Pretoria - Residents of the capital should prepare themselves for a car-free day, such as has been held in Sandton, and make plans to use public transport, cycle or walk on the day.
This was the recommendation of the metro’s MMC for roads and transport, Sheila Senkubuge, at a sustainable transport seminar in the city.
“We should embark on the planning for a car-free day to be held next October (Transport Month),” she said. “I do understand that the logistics are onerous, but absolutely necessary, particularly if we are committed to a deepening pedestrianisation, non-motorised transportation and public transport.”
The responsibility of this initiative would reside with the Sustainable Transport Forum and she expected regular reports on progress, she said.
The city organised the seminar in partnership with the department of transport and the South African Cities Network. It was aimed at discussing the status quo, opportunities and challenges in advancing sustainable mass mobility and low carbon mobility across the capital.
Senkubuge pledged her commitment to three undertakings - the establishment of a sustainable transport forum, participation in the Earth-Hour City Challenge and the car-free day.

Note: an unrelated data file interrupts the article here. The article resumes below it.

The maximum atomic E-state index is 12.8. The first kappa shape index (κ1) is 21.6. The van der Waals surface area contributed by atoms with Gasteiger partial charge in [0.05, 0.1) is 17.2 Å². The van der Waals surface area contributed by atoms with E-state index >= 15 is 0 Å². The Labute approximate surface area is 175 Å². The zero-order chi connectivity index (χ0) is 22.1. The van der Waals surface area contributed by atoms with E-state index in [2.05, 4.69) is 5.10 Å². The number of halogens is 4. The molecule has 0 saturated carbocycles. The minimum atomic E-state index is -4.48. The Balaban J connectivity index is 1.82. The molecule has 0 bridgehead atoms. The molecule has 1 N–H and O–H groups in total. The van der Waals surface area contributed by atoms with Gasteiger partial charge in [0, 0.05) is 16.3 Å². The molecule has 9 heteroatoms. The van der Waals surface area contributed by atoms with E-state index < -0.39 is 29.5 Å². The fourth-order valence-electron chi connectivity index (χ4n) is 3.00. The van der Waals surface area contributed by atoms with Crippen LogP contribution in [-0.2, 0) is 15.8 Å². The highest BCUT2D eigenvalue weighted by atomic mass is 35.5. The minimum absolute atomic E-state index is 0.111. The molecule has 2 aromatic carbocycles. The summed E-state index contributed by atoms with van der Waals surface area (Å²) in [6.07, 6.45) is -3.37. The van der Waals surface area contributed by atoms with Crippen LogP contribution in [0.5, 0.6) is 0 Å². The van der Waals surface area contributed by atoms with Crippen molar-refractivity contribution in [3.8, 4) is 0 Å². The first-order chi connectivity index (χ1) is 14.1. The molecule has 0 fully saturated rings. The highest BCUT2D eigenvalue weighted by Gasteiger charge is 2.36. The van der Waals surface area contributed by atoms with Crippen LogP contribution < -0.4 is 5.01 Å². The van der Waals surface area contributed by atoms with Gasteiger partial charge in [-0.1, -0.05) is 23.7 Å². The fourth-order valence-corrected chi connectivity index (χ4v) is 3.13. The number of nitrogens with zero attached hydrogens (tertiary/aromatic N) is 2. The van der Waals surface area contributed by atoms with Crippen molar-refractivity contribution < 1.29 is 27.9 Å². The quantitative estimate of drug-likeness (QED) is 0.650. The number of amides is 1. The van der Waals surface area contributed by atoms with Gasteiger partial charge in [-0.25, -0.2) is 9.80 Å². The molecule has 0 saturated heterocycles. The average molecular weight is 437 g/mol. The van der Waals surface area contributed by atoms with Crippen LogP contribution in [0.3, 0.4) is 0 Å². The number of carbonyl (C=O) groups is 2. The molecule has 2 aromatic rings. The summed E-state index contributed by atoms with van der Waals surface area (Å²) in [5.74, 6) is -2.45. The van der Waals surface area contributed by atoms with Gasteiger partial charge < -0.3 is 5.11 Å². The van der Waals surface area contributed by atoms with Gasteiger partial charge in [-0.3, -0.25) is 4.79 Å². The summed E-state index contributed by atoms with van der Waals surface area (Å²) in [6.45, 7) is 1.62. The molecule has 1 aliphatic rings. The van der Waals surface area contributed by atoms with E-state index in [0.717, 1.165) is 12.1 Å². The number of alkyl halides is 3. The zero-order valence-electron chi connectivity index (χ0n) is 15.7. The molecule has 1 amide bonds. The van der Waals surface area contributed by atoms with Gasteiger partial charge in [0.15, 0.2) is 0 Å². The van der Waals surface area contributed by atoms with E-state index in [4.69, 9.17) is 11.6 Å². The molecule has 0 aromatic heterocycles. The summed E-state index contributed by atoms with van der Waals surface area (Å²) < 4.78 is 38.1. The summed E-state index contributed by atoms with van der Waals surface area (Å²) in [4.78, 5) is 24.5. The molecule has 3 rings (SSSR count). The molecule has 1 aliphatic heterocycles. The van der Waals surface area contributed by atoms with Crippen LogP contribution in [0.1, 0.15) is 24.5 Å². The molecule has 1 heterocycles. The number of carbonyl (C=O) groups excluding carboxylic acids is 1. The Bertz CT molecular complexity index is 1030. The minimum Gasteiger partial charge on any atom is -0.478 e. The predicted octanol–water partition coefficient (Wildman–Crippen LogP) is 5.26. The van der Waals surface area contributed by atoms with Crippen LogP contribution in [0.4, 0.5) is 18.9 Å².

The Car-Free Day idea stems from the EcoMobility Festival in Sandton in October 2015. It restricted people from using their cars in Sandton for the day, forcing them to find other more energy-efficient forms of transport.
Despite its detractors, Geoff Bickford, project manager of the SA Cities Network, said one of the best ways to get the ball rolling was to keep an idea at the top of people’s minds.
“When something is far from you, then you don’t really think about it,” he said. “But as soon as it starts affecting you, then it stays on your mind.”
Other topics discussed at the seminar were people completely relying on public transport, particularly travelling to and from work.
“You cannot drive in the city in a car anymore - it’s just ridiculous,” said Carel Snyman, general manager of the cleaner mobility programme at the SA National Energy Development Institute. Congestion in the city centre and lack of parking made driving around impossible.
“The inner city is where most of the energy is consumed and where there is the most pollution,” Snyman said. He made a plea to people to use taxis to cut the carbon footprint.
Another mode of transport being punted was bicycles. Tshepo Mlangeni, a member of the Tshwane Urban Riders, said apart from the fact that there was not enough infrastructure to support cycling, it was also unsafe.
“I will never cycle on Solomon Mahlangu Drive from Mamelodi; that road is unsafe,” he said. “A cyclist is killed there weekly and about 350 cyclists use that road daily.”
The seminar’s biggest message was that all plans to upgrade the transport system, not only in Pretoria but the whole country, could be achieved but funding was needed.